1. The American Federation of Government Employees, AFL-CIO (AFGE), is the exclusive representative of a nationwide consolidated unit of employees of the Air Force Logistics Command (AFLC). AFLC and AFGE, Council 214, AFLC Locals, negotiated an Agreement (Res. Exh. 1) which was effective at all times material.

2. American Federation of Government Employees, Local 987 ("Union") is an agent of AFGE for the purposes of representing employees at Robins Air Force Base, Georgia, and is one of the constituent Locals of Council 214.

3. Mr. Jim Davis is a WG-8 sheet metal mechanic and has been at Robins Air Force Base about nine years (Tr. 12). On his annual performance appraisal for September 1, 1991, he received an overall rating of "Superior"; and for September 1, 1992, "Excellent" (G.C. Exh. 4; Tr. 18). In November, 1992, Mr. Davis was elected President of the Union for a three year term (Tr. 23) and immediately upon assumption of office designated himself as a full-time representative1867864647, pursuant

to Article 4, Section 4.13 of the parties' Agreement (Res. Exh. 1, Art. 4, Sec. 4.13; Tr. 24). Indeed, as Mr. Judson L. Rigsby, Jr., a Labor Relations Specialist for Respondent (Tr. 140) stated, the Union chooses to do this because the President is a paid position and, thus, it is to the Union's benefit that he be paid, at least in part, by Respondent (Tr. 142).

4. Mr. Davis stated that, "The President's position at our Local is paid on a GS-12 scale, and our organization makes up the difference between whatever your rate of pay is as a Federal employee, to bring you up to a GS-12 scale." (Tr. 15).

5. Mr. Davis is also now President of Council 214 (Tr. 23, 24); however, the record does not reflect the date he became President of Council 214.

6. Since becoming President of the Union, Mr. Davis has continuously been on 100% official time and it is conceded that he has not worked, nor has he been available to work, for Respondent. Mr. Rigsby testified that since 1976 he had been familiar with the status of the President of Local 987 and that no President had worked for Respondent while President (Tr. 141). Mr. Rigsby further testified that he had checked all records he could find to verify his recollection that no President had worked for Respondent while President (Tr. 142). He further stated that prior to 1986, the Union President was on leave without pay while serving as President and was paid a salary by the Union. In 1986, the labor agreement allowed two full-time representatives for the Union (Tr. 141) and subsequently the number was increased to four (Res. Exh. 1, Article 4, Section 4.13(a)).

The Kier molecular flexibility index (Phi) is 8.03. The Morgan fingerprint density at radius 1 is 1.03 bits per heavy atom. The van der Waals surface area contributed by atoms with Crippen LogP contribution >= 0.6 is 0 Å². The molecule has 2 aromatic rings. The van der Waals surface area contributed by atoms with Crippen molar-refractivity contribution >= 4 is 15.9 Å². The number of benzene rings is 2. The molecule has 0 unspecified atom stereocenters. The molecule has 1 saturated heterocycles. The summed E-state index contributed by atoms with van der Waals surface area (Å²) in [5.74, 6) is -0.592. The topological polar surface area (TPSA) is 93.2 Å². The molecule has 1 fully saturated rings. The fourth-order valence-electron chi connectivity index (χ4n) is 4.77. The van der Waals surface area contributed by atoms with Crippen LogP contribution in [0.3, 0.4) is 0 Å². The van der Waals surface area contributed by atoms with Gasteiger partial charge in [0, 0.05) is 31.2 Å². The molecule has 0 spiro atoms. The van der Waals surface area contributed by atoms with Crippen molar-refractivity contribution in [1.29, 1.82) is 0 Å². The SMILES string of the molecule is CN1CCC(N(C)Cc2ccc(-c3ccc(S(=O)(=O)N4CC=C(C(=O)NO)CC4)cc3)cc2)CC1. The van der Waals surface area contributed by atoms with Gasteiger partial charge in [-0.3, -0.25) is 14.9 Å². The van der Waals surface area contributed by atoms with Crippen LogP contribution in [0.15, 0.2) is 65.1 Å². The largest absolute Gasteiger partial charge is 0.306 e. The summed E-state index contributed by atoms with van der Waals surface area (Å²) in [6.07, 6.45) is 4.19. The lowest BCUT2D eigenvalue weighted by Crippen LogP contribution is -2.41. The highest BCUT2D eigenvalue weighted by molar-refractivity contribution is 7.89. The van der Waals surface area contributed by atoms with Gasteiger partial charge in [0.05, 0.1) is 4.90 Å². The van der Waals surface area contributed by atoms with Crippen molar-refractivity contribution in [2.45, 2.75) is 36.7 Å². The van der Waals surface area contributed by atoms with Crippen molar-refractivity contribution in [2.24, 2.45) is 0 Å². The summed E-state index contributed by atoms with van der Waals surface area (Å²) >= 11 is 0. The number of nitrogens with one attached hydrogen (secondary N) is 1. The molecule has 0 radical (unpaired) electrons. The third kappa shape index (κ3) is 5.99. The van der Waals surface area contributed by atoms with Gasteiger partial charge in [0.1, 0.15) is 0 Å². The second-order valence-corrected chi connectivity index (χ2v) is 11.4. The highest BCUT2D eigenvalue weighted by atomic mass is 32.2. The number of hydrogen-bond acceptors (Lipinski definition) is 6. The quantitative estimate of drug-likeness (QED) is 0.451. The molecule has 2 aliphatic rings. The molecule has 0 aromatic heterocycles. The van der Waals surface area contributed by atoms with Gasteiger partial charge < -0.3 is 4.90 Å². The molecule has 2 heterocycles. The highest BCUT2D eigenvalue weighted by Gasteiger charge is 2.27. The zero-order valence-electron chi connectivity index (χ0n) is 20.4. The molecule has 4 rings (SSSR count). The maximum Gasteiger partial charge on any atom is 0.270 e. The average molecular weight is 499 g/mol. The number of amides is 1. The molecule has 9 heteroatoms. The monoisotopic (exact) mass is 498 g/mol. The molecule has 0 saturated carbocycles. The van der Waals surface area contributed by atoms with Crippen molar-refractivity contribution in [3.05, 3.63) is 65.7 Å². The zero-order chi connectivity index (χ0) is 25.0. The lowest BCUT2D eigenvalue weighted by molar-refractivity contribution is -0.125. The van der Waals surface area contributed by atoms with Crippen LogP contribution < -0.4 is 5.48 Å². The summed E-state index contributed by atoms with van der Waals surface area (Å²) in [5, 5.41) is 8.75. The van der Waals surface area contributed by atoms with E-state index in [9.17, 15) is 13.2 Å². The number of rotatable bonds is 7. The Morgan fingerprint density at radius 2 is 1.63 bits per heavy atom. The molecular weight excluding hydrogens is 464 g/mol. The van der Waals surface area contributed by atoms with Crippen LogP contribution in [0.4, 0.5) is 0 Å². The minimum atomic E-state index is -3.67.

7. Respondent in 1993 had about 200 to 250 permanent WG-8s in the Production Division of the C-141 Product Management Directorate (Tr. 64, 80). Because of an increase in workload, about 550 temporary WG-8s were hired during 1992-94 (Tr. 67). A WG-8 is an aircraft worker; a WG-10 is a journeyman level mechanic. Many tasks, particularly critical tasks, must be "signed off" by a WG-10 (Tr. 65) which means that he certifies that the work has been appropriately performed (Tr. 66-67).

The large increase of WG-8s created a very unfavorable ratio of WG-8s to WG-10s (Tr. 68). To correct this imbalance, Mr. John W. Ezell, Jr., Deputy Division Chief of the Production Division (Tr. 64), soon after he returned to the C-141 Division in February 1994 (Tr. 99, 107) requested permission to grant temporary promotions to WG-10 (Tr. 71). He was granted permission to make 96 temporary promotions, which were to be for no more than one year (Tr. 72), and personnel furnished him a list of about 105 best qualified candidates,1540307688 i.e., permanent WG-8s meeting the qualifications for promotion to WG-10, including Mr. Davis (G.C. Exh. 2). Mr. Ezell selected 96 WG-8s for temporary promotion to WG-10 (G.C. Exh. 3) but he did not select Mr. Davis (Tr. 15, 72).

8. Mr. Ezell stated that he, "Never had a problem with Mr. Davis' work" (Tr. 74) and would have selected him if he had been available to work (Tr. 74, 108, 109). Mr. Ezell stated that he did not select Mr. Davis because,